Somewhat separate from Newton's Laws and the kinematic equations, the work-energy method can be used to solve certain problems in a simpler way. Looking under Common problems, we revisit some examples using new methods that we worked through previously with a kinematic approach.
The full vector calculus definition of work is below.
This is not needed for most introductory physics classes. With most problems, forces are constant so the equation simplifies. The main exceptions to this are when the problem is about a non-constant force like springs, gravity for orbits, or friction on curved surfaces. With gravity over short distances, friction on flat unchanging surfaces, or any other constant force, the following assumption can be made.
There's this concept you've probably heard of called conservation of energy, where the total amount of work in a system is constant. Energy may change from one form to another or transfer between objects, but by measuring the total mechanical energy (TME) at the initial conditions and adding the energy transferred into or out of the system, the final TME is also known.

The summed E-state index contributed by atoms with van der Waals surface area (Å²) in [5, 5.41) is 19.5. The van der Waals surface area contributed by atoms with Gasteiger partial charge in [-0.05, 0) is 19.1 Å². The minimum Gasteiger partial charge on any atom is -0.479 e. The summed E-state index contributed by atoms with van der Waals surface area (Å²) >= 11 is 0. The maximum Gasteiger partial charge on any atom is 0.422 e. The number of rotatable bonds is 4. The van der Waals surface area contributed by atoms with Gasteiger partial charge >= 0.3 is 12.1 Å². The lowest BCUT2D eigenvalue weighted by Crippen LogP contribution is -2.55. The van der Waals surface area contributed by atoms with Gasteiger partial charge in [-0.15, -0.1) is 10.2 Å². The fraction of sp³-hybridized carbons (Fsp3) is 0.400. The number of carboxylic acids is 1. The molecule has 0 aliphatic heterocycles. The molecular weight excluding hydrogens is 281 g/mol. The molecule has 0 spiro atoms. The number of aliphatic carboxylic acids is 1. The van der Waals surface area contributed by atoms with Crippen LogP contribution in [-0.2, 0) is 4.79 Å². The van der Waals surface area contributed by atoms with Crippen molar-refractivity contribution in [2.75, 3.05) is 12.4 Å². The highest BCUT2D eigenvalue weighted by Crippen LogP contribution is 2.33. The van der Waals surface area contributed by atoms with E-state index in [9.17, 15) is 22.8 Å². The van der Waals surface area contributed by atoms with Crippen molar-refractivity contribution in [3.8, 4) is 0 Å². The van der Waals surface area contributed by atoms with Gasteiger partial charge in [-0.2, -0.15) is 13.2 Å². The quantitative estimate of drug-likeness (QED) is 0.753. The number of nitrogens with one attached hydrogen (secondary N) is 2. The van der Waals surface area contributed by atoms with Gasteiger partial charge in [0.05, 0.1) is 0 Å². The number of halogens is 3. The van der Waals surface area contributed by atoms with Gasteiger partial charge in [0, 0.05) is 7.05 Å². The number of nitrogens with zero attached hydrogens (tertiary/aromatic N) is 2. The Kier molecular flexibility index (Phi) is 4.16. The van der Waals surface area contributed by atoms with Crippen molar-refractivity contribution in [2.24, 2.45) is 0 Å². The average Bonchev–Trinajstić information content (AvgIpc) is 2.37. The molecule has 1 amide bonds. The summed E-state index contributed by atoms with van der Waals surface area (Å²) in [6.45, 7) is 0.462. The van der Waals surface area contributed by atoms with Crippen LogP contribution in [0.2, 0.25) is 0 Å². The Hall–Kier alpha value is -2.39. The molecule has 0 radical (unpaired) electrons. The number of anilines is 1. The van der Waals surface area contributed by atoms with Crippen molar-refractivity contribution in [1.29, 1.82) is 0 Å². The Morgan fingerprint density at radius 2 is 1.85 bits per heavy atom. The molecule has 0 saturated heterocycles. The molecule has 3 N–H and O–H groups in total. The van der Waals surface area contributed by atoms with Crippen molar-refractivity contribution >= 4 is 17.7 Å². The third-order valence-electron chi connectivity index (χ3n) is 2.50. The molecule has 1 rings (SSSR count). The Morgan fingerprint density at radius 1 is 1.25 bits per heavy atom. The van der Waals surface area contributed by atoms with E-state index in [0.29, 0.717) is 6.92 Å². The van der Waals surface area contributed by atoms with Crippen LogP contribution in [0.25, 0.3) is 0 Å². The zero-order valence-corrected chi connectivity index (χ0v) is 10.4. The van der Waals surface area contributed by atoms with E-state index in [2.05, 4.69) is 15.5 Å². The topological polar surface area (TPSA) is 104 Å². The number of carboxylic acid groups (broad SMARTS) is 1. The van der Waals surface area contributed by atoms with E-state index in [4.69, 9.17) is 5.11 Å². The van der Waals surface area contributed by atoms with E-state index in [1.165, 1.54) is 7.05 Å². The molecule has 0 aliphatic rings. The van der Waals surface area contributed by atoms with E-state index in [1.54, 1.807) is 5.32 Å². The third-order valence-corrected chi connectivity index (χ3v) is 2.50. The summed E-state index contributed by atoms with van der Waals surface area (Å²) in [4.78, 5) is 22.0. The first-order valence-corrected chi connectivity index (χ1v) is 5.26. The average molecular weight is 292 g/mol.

Just like with kinematics, rates of change with respect to time are useful. For energy or work, the rate of change is called power, with units of J/s (joules per second) or W (watts). Most physics textbooks use the symbol W for work and P for power, but many engineering subjects use a dot above the symbol for a rate of change. Time derivatives add dots, and time integrals take them away; a derivative with respect to position uses different notations.
The next page outlines different common ways work can be stored.
This example problem is a block on a slope solved with the work-energy method.